By: JOCELYN GIANGRANDE, MA, SPHR, SHRM-SCP, CCDP Diversity and Inclusion Expert & Consultant

Companies have heard the cry and now they feel the need to do something about it. However, those who jump in too fast, may find themselves treating symptoms instead of potential root causes. – Jocelyn Giangrande

On May 25, 2020, George Floyd, a 46-year-old black man, died in Minneapolis, Minnesota during an arrest for allegedly using a counterfeit bill. This incident launched an international movement for racial justice and equality and has caused institutions to reevaluate systemic inequality. As a consequence, many organizations are giving their diversity & inclusion (D&I) efforts another look. My phone is ringing off the hook with organizations wondering what to do next to get the ball rolling. However, I caution organizations of moving too fast and reacting without a plan.

It’s easy to fall into the trap of wanting to do something quickly especially when there’s national attention and a call for change. So, before you risk biting off more than you can chew, sometimes going back to basics is a good way to begin. Below are few steps to explore to get started on revisiting your D & I efforts:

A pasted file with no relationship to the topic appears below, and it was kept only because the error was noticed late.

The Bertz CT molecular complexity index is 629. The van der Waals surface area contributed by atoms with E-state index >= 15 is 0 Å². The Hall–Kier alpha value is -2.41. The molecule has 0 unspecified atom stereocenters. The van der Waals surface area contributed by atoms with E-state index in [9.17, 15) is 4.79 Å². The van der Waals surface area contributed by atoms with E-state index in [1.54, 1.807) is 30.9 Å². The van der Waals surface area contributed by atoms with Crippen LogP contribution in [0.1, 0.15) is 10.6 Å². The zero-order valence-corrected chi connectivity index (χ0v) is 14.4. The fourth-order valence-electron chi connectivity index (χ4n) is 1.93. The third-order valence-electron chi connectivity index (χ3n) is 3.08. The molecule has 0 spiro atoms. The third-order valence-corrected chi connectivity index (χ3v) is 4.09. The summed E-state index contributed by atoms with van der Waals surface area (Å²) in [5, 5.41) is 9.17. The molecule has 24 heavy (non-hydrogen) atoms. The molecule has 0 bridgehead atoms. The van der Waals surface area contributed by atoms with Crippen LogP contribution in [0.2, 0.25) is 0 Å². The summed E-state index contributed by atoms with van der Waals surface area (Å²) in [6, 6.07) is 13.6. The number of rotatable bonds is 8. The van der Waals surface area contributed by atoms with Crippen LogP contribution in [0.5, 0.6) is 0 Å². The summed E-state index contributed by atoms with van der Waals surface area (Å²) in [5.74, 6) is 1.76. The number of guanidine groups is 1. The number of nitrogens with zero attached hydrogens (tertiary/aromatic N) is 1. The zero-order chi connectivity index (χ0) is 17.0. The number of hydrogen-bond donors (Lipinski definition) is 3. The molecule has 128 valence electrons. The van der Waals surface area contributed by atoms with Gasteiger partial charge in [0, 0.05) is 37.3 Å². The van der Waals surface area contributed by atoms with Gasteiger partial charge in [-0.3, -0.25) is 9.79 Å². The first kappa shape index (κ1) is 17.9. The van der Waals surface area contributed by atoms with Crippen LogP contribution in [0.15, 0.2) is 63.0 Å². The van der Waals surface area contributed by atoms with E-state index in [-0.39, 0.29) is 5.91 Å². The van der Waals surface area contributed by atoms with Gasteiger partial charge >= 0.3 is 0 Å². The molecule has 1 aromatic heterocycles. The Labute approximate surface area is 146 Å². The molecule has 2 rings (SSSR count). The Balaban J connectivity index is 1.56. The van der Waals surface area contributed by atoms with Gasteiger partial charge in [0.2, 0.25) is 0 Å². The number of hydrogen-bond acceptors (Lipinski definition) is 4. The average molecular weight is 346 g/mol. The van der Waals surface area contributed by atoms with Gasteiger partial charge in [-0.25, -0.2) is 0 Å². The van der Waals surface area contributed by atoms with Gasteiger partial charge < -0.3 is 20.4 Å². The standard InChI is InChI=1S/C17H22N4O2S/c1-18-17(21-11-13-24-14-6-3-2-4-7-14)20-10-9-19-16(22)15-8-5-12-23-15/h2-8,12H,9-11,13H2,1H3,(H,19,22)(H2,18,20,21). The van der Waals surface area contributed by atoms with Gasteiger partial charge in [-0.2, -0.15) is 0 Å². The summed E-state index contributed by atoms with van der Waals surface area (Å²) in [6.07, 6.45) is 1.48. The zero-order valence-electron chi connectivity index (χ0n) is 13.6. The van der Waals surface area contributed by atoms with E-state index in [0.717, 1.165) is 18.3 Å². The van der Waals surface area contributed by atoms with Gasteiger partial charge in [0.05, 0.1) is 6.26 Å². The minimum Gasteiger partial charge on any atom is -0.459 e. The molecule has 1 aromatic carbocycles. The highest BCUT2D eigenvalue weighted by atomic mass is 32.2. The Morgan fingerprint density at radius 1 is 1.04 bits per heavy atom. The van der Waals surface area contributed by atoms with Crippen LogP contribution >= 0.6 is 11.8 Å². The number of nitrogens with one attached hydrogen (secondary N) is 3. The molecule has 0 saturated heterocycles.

GET TO KNOW YOUR PEOPLE. You’d be surprised how many organizational leaders don’t really know their people. Many think they do because they hold town halls and administer feedback surveys. The best way to get to know them is not in massive halls or anonymous surveys but in casual social settings. The more you can establish ways for your leadership to engage and interact with your people socially, the better. Informal gatherings without formal agendas work best. Some examples are listed below:

  • Take different routes into your workplace forcing you to walk through different areas or departments and strike up casual conversations.
  • Make a point to chat with someone each day that you don’t know or those you know the least.
  • Engage in one-on-one listening sessions where you just ask questions not statements with a goal of learning more.
  • Eat lunch with employees at all levels. This can be done virtually as well.